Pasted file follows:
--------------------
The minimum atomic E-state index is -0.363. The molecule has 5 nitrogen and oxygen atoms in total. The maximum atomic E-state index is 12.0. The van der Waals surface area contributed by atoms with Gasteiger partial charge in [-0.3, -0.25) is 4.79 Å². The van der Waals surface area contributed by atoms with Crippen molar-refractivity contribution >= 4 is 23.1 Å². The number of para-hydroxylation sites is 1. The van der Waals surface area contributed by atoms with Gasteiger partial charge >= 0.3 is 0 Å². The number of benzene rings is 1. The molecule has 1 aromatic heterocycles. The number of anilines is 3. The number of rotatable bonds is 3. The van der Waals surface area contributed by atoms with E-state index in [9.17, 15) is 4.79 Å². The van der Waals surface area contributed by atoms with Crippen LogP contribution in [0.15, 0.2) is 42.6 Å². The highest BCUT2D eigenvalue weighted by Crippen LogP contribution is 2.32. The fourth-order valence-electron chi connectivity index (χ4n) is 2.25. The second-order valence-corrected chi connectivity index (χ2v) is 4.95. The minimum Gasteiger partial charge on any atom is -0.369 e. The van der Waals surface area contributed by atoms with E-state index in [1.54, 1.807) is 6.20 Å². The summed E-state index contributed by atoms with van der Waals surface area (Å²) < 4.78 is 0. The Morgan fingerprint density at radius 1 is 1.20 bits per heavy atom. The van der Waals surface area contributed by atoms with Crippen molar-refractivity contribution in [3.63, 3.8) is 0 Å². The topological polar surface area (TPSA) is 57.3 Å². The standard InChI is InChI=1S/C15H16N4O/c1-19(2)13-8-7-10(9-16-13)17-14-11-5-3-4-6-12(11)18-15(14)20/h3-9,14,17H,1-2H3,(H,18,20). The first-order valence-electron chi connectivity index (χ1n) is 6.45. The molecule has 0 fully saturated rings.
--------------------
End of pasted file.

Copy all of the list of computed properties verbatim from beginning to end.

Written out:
The minimum atomic E-state index is -0.363. The molecule has 5 nitrogen and oxygen atoms in total. The maximum atomic E-state index is 12.0. The van der Waals surface area contributed by atoms with Gasteiger partial charge in [-0.3, -0.25) is 4.79 Å². The van der Waals surface area contributed by atoms with Crippen molar-refractivity contribution >= 4 is 23.1 Å². The number of para-hydroxylation sites is 1. The van der Waals surface area contributed by atoms with Gasteiger partial charge >= 0.3 is 0 Å². The number of benzene rings is 1. The molecule has 1 aromatic heterocycles. The number of anilines is 3. The number of rotatable bonds is 3. The van der Waals surface area contributed by atoms with E-state index in [9.17, 15) is 4.79 Å². The van der Waals surface area contributed by atoms with Crippen LogP contribution in [0.15, 0.2) is 42.6 Å². The highest BCUT2D eigenvalue weighted by Crippen LogP contribution is 2.32. The fourth-order valence-electron chi connectivity index (χ4n) is 2.25. The second-order valence-corrected chi connectivity index (χ2v) is 4.95. The minimum Gasteiger partial charge on any atom is -0.369 e. The van der Waals surface area contributed by atoms with E-state index in [1.54, 1.807) is 6.20 Å². The summed E-state index contributed by atoms with van der Waals surface area (Å²) < 4.78 is 0. The Morgan fingerprint density at radius 1 is 1.20 bits per heavy atom. The van der Waals surface area contributed by atoms with Crippen molar-refractivity contribution in [3.63, 3.8) is 0 Å². The topological polar surface area (TPSA) is 57.3 Å². The standard InChI is InChI=1S/C15H16N4O/c1-19(2)13-8-7-10(9-16-13)17-14-11-5-3-4-6-12(11)18-15(14)20/h3-9,14,17H,1-2H3,(H,18,20). The first-order valence-electron chi connectivity index (χ1n) is 6.45. The molecule has 0 fully saturated rings.